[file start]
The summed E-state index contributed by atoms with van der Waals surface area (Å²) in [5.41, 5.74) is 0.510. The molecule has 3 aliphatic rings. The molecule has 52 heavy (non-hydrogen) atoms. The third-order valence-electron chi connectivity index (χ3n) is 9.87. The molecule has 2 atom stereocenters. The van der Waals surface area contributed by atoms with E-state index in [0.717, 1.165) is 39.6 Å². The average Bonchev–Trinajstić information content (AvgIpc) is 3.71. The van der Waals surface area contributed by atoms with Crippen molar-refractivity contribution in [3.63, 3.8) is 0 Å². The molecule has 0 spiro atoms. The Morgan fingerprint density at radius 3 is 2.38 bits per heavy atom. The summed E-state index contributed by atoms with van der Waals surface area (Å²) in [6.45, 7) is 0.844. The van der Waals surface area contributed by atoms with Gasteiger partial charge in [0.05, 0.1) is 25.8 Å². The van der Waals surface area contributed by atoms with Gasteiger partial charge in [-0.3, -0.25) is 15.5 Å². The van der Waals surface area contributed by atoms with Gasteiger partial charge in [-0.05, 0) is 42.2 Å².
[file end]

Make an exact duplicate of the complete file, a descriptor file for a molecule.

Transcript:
The summed E-state index contributed by atoms with van der Waals surface area (Å²) in [5.41, 5.74) is 0.510. The molecule has 3 aliphatic rings. The molecule has 52 heavy (non-hydrogen) atoms. The third-order valence-electron chi connectivity index (χ3n) is 9.87. The molecule has 2 atom stereocenters. The van der Waals surface area contributed by atoms with E-state index in [0.717, 1.165) is 39.6 Å². The average Bonchev–Trinajstić information content (AvgIpc) is 3.71. The van der Waals surface area contributed by atoms with Crippen molar-refractivity contribution in [3.63, 3.8) is 0 Å². The molecule has 0 spiro atoms. The Morgan fingerprint density at radius 3 is 2.38 bits per heavy atom. The summed E-state index contributed by atoms with van der Waals surface area (Å²) in [6.45, 7) is 0.844. The van der Waals surface area contributed by atoms with Gasteiger partial charge in [0.05, 0.1) is 25.8 Å². The van der Waals surface area contributed by atoms with Gasteiger partial charge in [-0.3, -0.25) is 15.5 Å². The van der Waals surface area contributed by atoms with Gasteiger partial charge in [-0.05, 0) is 42.2 Å².